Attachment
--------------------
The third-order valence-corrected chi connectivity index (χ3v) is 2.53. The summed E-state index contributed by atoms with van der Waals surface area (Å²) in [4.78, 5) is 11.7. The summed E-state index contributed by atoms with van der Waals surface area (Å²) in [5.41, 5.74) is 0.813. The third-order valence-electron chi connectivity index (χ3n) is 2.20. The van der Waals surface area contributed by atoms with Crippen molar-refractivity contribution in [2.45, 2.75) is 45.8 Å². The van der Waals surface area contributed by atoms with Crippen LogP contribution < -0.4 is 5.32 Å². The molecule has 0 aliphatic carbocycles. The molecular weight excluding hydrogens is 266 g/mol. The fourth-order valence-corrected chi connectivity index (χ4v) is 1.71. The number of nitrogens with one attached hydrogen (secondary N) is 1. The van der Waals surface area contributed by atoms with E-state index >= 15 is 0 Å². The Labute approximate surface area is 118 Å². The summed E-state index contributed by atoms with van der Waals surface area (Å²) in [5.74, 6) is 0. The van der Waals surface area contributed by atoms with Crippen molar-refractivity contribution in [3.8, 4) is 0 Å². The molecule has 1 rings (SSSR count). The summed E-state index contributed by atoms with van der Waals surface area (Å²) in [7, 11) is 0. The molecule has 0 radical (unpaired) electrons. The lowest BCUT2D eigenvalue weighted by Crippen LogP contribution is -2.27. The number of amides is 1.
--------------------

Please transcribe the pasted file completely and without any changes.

The third-order valence-corrected chi connectivity index (χ3v) is 2.53. The summed E-state index contributed by atoms with van der Waals surface area (Å²) in [4.78, 5) is 11.7. The summed E-state index contributed by atoms with van der Waals surface area (Å²) in [5.41, 5.74) is 0.813. The third-order valence-electron chi connectivity index (χ3n) is 2.20. The van der Waals surface area contributed by atoms with Crippen molar-refractivity contribution in [2.45, 2.75) is 45.8 Å². The van der Waals surface area contributed by atoms with Crippen LogP contribution < -0.4 is 5.32 Å². The molecule has 0 aliphatic carbocycles. The molecular weight excluding hydrogens is 266 g/mol. The fourth-order valence-corrected chi connectivity index (χ4v) is 1.71. The number of nitrogens with one attached hydrogen (secondary N) is 1. The van der Waals surface area contributed by atoms with E-state index >= 15 is 0 Å². The Labute approximate surface area is 118 Å². The summed E-state index contributed by atoms with van der Waals surface area (Å²) in [5.74, 6) is 0. The van der Waals surface area contributed by atoms with Crippen molar-refractivity contribution in [3.8, 4) is 0 Å². The molecule has 1 rings (SSSR count). The summed E-state index contributed by atoms with van der Waals surface area (Å²) in [7, 11) is 0. The molecule has 0 radical (unpaired) electrons. The lowest BCUT2D eigenvalue weighted by Crippen LogP contribution is -2.27. The number of amides is 1.